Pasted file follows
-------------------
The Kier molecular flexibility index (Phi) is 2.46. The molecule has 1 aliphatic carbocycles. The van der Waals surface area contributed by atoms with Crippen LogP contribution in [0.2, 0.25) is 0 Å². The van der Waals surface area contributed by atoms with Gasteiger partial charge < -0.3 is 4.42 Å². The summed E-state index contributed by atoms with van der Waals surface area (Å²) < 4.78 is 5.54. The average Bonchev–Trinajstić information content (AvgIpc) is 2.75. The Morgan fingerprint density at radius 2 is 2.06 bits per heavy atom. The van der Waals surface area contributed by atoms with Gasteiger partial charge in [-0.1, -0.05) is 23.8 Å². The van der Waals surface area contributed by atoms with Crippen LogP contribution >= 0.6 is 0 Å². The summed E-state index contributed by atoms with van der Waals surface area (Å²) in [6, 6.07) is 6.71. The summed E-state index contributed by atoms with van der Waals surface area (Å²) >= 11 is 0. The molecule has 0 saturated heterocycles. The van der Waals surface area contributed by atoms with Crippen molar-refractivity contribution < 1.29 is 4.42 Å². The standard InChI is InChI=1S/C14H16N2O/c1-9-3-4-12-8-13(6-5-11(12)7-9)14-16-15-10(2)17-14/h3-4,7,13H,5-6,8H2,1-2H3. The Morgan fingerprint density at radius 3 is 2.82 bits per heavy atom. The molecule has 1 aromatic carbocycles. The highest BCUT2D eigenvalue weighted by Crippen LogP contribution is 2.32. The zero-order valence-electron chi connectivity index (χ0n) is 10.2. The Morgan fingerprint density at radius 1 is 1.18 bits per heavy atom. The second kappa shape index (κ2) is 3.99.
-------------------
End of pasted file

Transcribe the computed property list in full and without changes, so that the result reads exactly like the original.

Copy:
The Kier molecular flexibility index (Phi) is 2.46. The molecule has 1 aliphatic carbocycles. The van der Waals surface area contributed by atoms with Crippen LogP contribution in [0.2, 0.25) is 0 Å². The van der Waals surface area contributed by atoms with Gasteiger partial charge < -0.3 is 4.42 Å². The summed E-state index contributed by atoms with van der Waals surface area (Å²) < 4.78 is 5.54. The average Bonchev–Trinajstić information content (AvgIpc) is 2.75. The Morgan fingerprint density at radius 2 is 2.06 bits per heavy atom. The van der Waals surface area contributed by atoms with Gasteiger partial charge in [-0.1, -0.05) is 23.8 Å². The van der Waals surface area contributed by atoms with Crippen LogP contribution >= 0.6 is 0 Å². The summed E-state index contributed by atoms with van der Waals surface area (Å²) in [6, 6.07) is 6.71. The summed E-state index contributed by atoms with van der Waals surface area (Å²) >= 11 is 0. The molecule has 0 saturated heterocycles. The van der Waals surface area contributed by atoms with Crippen molar-refractivity contribution < 1.29 is 4.42 Å². The standard InChI is InChI=1S/C14H16N2O/c1-9-3-4-12-8-13(6-5-11(12)7-9)14-16-15-10(2)17-14/h3-4,7,13H,5-6,8H2,1-2H3. The Morgan fingerprint density at radius 3 is 2.82 bits per heavy atom. The molecule has 1 aromatic carbocycles. The highest BCUT2D eigenvalue weighted by Crippen LogP contribution is 2.32. The zero-order valence-electron chi connectivity index (χ0n) is 10.2. The Morgan fingerprint density at radius 1 is 1.18 bits per heavy atom. The second kappa shape index (κ2) is 3.99.